Taking advantage of an unusual pair of nearby stars, astronomers have for the first time captured images of a magnetic field generated by a star other than our sun. Studying that field should help researchers gain a much better understanding of the internal dynamics that produce stellar magnetic fields, which in our sun's case can influence everything from climate to satellite orbits to telecommunications.
Astronomers have indirectly detected magnetic activity associated with other stars. But because of the great distances and the limitations of telescopes, no one had been able to observe another star's magnetism directly. It's important to do so, however, because without other stars for comparison, astronomers can't determine whether the sun's magnetism is normal.
In today's issue of Nature, a team of astronomers reports a breakthrough. They collected images of the magnetic field generated by one of the stars in the Algol system, located about 93 light-years away. The two stars in the system--one about three times more massive than the sun and the other a little less massive--are so close to each other that one orbit takes only 3 days. The smaller star is the source of the magnetic field, and even though that field is about 1000 times stronger than the sun's, imaging it still required two arrays of radiotelescopes, plus two extra dishes, to detect the signals generated by magnetic fields. One array stretches from Hawaii to the Virgin Islands, whereas the other occupies an expanse of the New Mexico desert, and the individual dishes sit in West Virginia and Germany.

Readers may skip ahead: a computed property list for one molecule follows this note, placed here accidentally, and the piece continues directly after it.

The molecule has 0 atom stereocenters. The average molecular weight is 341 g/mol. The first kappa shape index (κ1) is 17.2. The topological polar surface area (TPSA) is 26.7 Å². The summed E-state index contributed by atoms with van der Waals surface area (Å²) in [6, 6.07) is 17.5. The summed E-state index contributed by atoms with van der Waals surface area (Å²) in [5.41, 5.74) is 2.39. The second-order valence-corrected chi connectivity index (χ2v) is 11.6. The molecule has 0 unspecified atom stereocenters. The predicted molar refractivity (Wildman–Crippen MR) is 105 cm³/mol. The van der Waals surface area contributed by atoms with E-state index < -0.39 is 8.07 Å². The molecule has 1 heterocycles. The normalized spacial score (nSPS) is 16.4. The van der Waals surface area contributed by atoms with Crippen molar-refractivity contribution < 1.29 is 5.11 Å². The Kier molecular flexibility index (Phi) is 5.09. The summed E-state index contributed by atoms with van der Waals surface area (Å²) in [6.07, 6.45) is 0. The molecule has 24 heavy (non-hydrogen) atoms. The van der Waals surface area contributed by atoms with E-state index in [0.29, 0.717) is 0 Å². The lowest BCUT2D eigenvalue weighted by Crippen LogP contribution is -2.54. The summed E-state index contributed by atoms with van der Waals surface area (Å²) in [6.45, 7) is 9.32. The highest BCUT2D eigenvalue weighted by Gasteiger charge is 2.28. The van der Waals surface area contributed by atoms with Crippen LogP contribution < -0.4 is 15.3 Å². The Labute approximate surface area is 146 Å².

The resulting images show a giant magnetic loop extending from the north and south poles of the smaller star all the way to its larger partner, located about 9 million kilometers away. The loop persisted for all 6 months of observations, instead of flaring up and quieting down, like our sun's field. It's a mystery why the loop seems to be permanent, says astrophysicist and lead author William Peterson of the University of Iowa in Iowa City. He and colleagues plan to use the arrays to look for magnetic loops on other stars and investigate them with computer simulations.
The data on the Algol magnetic field are "quite beautiful," says astrophysicist Scott Kenyon of the Harvard-Smithsonian Center for Astrophysics in Cambridge, Massachusetts. They're bound to "improve our ability to predict solar magnetic storms, which impact satellites orbiting the Earth." And extending the observations to other binary stars "is an important step toward understanding all magnetic structures in astrophysics, he says.